Even in the Netflix series The Crown which focuses on the early years of Queen Elizabeth’s reign, we see a woman with authority and power up against immeasurable odds in what was then still a “man’s world” far more than today. Yet, she has class and manners. She uses her mind to overcome the odds even then, hiring a tutor to educate her more when President Eisenhower is prepared to visit, asking her advisers for knowledge to make informed decisions, insisting despite everyone’s wishes to marry the man she wanted, then fighting to have him included. She wanted a simple country life as a wife with the man she loved and her family. Queen Elizabeth II has now been one of the most influential women in our modern history. She didn’t turn vulgar or crass. Nor did she once resent her marriage or try to dominate her husband. If anything, she attempted to accommodate him in his new role as less the “man” than her in the marriage.
Actually, when watching The Crown, I was struck at how similar I could relate to those moments in her life. We have roles to play. Maybe I’m not “Queen” in my marriage, but I am breaking the traditional roles established in the root of society by being the more dominant and known one, working outside the home.
However, I haven’t lost my feminine side. I love my husband remembering I love chocolate mints and picking them up for me at the store as surprise. I love seeing flowers on the table. I love having a soft, floral scent present on me. I enjoy putting on make-up and fixing my hair, and finding nice feminine outfits to wear. Making jams and preparing breakfast on my days off and cooking from time to time also appeal to me. I like being submissive in some ways with my husband. A nice soak in the tub after he’s prepared me a candle lit bath with lavender knowing I’ve had a stressful day at work means so much to me. I like being soft to his more masculine traits. Is it wrong of me to do this? No. I think it is us balancing one another. I do the things a woman can do and also the things he as a man cannot do.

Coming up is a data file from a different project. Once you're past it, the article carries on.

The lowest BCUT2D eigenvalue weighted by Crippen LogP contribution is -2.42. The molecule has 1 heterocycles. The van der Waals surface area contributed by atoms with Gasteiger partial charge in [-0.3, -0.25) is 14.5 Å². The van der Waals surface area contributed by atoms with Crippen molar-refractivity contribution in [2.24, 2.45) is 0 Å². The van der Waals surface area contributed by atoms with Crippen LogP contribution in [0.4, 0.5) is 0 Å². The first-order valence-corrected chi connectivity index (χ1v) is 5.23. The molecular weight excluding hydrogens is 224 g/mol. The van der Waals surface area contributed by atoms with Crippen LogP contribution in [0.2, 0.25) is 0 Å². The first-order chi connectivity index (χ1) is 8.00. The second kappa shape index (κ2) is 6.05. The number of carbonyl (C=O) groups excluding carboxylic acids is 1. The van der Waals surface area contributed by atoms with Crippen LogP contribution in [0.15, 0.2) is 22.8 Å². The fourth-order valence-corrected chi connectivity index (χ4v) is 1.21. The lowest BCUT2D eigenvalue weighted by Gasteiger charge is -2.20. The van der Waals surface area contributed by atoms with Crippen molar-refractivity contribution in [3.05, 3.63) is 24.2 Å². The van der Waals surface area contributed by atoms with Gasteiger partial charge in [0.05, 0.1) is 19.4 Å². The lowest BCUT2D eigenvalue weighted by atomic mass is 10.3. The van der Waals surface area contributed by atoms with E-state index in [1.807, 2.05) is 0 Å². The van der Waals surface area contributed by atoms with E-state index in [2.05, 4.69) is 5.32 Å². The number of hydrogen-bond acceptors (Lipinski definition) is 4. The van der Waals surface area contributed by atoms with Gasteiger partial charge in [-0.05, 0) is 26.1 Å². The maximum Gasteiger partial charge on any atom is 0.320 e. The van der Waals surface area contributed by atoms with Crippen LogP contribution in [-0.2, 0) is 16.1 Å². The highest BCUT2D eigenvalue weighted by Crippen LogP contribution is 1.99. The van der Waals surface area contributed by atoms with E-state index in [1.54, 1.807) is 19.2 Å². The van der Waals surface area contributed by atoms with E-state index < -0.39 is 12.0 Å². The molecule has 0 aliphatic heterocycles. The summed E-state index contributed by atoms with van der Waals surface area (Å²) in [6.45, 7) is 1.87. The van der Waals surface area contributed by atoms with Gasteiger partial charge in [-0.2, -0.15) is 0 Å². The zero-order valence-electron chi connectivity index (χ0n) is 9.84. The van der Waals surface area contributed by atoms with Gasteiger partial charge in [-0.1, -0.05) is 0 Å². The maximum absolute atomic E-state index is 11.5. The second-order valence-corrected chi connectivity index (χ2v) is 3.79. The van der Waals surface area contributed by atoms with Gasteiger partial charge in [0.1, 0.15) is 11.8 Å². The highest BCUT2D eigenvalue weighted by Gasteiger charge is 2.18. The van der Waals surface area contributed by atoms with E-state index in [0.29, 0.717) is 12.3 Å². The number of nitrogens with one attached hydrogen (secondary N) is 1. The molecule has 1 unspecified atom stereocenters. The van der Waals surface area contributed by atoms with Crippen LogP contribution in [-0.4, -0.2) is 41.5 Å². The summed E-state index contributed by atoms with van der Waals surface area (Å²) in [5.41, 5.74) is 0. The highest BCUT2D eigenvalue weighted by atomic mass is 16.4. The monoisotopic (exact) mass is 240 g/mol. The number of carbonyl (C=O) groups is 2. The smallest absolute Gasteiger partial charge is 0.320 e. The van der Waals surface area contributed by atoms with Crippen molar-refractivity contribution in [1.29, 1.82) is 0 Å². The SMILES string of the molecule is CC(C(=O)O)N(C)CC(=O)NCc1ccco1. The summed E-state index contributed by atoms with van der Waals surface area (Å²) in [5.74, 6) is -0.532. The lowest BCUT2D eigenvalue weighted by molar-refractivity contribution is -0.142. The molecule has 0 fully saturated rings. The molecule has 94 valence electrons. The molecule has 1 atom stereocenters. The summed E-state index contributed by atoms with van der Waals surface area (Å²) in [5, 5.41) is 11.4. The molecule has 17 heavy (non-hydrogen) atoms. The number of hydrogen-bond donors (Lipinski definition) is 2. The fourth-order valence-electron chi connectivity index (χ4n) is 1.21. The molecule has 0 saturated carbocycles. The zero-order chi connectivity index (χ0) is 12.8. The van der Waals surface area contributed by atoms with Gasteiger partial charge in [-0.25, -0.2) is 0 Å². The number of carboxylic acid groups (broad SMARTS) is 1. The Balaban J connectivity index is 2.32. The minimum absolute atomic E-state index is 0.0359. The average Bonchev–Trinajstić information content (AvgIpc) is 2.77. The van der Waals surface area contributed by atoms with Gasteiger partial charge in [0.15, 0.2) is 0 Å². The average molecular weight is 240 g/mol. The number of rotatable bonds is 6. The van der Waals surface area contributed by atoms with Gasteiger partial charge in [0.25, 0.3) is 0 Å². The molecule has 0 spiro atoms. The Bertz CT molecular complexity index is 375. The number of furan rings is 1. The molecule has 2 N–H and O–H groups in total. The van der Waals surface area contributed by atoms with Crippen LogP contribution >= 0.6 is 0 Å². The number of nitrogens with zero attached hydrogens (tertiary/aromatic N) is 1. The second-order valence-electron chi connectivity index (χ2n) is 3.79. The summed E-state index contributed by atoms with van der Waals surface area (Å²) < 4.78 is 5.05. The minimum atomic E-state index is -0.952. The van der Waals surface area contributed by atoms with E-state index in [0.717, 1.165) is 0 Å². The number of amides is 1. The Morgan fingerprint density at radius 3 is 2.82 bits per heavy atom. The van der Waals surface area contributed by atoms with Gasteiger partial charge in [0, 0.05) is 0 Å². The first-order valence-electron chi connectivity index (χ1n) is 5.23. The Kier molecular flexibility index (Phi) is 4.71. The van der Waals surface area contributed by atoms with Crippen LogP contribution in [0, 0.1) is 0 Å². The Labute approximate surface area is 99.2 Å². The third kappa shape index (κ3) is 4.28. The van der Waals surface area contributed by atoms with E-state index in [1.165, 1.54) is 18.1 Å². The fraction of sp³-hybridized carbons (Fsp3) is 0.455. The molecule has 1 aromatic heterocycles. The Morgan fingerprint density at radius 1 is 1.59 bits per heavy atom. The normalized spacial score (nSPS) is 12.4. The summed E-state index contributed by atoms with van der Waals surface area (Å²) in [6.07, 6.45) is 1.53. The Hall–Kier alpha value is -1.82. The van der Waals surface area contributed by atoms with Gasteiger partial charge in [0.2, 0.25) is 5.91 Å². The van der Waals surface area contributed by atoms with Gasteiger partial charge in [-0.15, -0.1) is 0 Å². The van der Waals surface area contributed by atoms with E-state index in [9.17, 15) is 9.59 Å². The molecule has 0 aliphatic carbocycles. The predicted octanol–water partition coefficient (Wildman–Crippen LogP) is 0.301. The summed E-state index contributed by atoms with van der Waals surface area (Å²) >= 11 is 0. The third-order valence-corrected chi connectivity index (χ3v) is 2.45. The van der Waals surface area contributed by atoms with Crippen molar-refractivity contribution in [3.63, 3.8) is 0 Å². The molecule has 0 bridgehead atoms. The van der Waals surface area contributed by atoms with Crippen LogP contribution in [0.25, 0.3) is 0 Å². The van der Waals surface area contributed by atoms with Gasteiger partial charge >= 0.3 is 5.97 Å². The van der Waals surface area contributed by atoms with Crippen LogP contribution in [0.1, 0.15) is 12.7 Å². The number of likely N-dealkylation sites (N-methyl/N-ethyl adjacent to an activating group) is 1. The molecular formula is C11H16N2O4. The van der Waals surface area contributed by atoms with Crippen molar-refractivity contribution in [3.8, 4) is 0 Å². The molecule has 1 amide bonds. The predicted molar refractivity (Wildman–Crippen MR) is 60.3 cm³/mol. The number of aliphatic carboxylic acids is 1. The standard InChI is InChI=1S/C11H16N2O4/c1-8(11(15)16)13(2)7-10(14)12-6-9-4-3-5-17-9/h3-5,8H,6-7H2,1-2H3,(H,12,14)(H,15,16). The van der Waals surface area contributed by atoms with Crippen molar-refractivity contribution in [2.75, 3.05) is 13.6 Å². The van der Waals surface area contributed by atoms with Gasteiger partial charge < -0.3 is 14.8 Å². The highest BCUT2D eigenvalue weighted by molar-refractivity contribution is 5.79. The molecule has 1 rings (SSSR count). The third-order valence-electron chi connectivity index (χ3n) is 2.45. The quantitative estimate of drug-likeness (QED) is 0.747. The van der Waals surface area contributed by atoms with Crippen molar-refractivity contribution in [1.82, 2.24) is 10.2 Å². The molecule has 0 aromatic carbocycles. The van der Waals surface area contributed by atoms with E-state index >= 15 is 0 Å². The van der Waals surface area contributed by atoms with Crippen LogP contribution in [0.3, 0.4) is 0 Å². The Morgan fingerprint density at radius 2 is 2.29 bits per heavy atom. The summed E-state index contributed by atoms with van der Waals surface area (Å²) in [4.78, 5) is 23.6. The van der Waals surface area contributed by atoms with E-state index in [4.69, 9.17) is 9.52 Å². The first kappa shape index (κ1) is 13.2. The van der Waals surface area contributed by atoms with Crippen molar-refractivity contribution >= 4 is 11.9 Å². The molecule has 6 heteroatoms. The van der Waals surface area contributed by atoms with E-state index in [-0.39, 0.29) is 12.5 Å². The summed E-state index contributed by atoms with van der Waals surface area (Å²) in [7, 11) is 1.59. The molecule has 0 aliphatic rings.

I admire the Duchess of Cambridge as well for this. It is obvious she is strong and her husband and her treat each other as equals in their marriage. She is feminine and classy. You don’t hear her vulgarly calling out another. Yet, she, too, is criticized by some as a puppet or merely a breeding doll for the royal family. She has a major role and she CHOSE the life she has.
After all, that’s what feminism is all about, right? Equality. Equality means we have the same rights. We are free to choose our destiny. We can vote. We can work or stay at home. We can stand up for ourselves. Let’s just realize though as the Dowager Countess declared on Downton Abbey, “Vulgarity is no substitution for wit.”
So I choose to have equality. I choose to make up my own mind and not be forced into what everyone else around me thinks. I choose to work out of the home and love my husband for what he contributes in the home. I choose to love my husband and be soft to him. I choose to hold onto what makes me different from him, show a girly side. I choose to be who I am and feel what I feel, even if it differs from what some think. I choose to not blame others out there for any discrimination that comes along and take the responsibility to address it if I must. I choose to stand up for myself. I choose already who uses my body and how it is used. No one forces that on me. I choose to decide with my husband what we do as a couple and our present situation about who works. I choose to be a woman, but a woman of equality. However, a woman entirely on my own terms as I choose.